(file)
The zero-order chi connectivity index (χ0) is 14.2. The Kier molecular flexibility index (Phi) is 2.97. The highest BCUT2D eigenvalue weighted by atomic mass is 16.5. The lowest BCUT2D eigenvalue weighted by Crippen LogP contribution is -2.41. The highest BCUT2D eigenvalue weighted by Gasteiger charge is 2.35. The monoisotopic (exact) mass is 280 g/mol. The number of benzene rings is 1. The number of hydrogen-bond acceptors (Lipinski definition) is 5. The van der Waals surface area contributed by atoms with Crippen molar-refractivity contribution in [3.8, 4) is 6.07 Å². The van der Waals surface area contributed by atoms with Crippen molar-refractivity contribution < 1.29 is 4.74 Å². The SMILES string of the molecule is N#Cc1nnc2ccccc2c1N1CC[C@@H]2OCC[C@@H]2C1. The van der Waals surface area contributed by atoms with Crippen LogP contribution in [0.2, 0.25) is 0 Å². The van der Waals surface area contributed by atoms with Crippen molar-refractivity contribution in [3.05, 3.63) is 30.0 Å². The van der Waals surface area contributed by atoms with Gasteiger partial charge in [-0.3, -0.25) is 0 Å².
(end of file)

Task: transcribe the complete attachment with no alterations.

The zero-order chi connectivity index (χ0) is 14.2. The Kier molecular flexibility index (Phi) is 2.97. The highest BCUT2D eigenvalue weighted by atomic mass is 16.5. The lowest BCUT2D eigenvalue weighted by Crippen LogP contribution is -2.41. The highest BCUT2D eigenvalue weighted by Gasteiger charge is 2.35. The monoisotopic (exact) mass is 280 g/mol. The number of benzene rings is 1. The number of hydrogen-bond acceptors (Lipinski definition) is 5. The van der Waals surface area contributed by atoms with Crippen molar-refractivity contribution in [3.8, 4) is 6.07 Å². The van der Waals surface area contributed by atoms with Crippen molar-refractivity contribution < 1.29 is 4.74 Å². The SMILES string of the molecule is N#Cc1nnc2ccccc2c1N1CC[C@@H]2OCC[C@@H]2C1. The van der Waals surface area contributed by atoms with Crippen LogP contribution in [0.2, 0.25) is 0 Å². The van der Waals surface area contributed by atoms with Crippen molar-refractivity contribution in [3.05, 3.63) is 30.0 Å². The van der Waals surface area contributed by atoms with Gasteiger partial charge in [-0.3, -0.25) is 0 Å².